Canadian aquatic physiology researcher Laura McDonnell quit eating fish, but not for the usual environmental reason like protecting endangered stock or because of the taste. She’s too aware of fraud and plastic pollution to put herself at risk.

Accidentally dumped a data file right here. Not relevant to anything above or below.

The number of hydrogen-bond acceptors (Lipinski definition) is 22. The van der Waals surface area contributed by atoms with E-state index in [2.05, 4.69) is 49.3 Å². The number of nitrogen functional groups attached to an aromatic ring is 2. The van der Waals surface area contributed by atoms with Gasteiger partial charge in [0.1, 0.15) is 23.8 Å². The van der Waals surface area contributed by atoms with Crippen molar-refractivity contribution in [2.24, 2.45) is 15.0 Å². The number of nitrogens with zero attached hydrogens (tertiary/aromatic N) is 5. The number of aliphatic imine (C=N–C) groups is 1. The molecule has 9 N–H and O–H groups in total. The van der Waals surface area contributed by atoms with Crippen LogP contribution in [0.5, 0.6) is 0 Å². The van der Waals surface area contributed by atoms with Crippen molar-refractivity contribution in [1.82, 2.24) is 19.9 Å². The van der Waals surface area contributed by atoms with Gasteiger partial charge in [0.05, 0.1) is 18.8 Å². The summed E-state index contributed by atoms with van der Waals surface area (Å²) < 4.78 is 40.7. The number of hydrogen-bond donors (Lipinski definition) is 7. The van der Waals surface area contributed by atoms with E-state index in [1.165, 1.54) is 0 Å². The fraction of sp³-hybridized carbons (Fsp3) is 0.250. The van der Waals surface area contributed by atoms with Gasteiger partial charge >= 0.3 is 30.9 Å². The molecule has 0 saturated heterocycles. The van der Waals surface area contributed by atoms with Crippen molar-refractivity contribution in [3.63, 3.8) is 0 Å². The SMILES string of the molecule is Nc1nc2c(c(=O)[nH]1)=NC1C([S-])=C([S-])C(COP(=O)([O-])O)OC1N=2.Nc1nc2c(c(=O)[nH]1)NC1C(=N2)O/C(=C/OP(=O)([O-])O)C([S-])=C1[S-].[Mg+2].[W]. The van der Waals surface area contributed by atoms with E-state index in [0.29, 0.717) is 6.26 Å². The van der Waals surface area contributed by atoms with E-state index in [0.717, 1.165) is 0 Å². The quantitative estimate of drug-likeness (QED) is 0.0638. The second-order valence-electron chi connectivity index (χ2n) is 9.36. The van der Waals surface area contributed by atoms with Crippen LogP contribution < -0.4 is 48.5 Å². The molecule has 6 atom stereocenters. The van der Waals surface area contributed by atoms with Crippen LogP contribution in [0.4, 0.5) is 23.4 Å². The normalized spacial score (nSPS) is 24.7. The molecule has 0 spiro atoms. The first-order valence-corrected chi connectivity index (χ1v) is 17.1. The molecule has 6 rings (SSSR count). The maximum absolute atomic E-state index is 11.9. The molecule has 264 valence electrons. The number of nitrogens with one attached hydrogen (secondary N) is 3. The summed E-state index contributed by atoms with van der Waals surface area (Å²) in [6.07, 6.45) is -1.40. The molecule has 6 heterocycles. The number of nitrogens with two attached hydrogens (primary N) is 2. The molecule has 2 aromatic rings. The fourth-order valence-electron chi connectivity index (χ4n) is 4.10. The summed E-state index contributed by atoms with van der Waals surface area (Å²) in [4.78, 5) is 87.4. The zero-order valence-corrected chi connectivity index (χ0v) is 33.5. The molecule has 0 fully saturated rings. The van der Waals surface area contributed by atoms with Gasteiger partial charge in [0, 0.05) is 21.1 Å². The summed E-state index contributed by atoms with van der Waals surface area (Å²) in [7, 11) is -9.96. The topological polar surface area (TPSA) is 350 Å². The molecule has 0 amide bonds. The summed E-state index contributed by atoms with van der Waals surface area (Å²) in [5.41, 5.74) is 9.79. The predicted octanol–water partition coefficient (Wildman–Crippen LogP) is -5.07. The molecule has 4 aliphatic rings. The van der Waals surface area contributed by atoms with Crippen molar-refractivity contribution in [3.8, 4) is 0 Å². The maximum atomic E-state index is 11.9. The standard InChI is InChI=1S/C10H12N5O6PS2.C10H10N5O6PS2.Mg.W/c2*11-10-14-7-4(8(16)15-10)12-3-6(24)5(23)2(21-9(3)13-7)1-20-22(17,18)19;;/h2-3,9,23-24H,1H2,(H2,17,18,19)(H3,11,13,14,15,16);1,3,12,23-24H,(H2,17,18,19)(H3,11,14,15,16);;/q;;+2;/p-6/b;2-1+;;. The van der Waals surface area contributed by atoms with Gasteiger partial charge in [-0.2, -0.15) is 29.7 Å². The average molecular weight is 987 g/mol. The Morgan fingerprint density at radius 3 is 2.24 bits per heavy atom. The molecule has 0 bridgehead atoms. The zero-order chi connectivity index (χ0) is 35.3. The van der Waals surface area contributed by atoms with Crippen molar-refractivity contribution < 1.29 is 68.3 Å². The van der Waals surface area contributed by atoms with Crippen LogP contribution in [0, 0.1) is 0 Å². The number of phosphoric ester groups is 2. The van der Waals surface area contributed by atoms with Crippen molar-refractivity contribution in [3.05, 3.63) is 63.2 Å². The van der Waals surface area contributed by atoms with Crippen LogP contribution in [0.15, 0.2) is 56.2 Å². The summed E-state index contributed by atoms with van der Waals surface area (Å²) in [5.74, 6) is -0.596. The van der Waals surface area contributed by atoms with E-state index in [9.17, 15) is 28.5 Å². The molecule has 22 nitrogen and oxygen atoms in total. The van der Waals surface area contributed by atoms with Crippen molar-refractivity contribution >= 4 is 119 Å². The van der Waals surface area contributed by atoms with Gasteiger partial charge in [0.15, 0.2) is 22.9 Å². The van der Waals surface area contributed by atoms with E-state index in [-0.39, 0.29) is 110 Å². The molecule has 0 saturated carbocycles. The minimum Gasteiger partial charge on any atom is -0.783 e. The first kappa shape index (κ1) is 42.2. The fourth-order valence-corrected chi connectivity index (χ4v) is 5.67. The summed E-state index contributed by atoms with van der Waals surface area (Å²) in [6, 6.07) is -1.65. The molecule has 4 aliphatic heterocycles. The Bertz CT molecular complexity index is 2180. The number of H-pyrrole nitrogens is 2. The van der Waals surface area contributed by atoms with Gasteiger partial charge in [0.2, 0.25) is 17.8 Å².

At The Walrus, McDonnell explains how mislabeled fish makes it onto our dinner plates, and how mislabeling a mackerel for a tuna, say, can have health consequences. She doesn’t dislike fish or want to quit it, but there are just too many players in the supply chain to identify the culprits in frauds. Worse yet are the pollutants: with the staggering amount of microplastic now floating in the Earth’s aquatic systems, she doesn’t believe there is any natural body of water pure enough to produce a safe, edible fish, so she quite. Even to a diehard fish-eater like me, who eats canned saury for breakfast and sardines for lunch, she makes…

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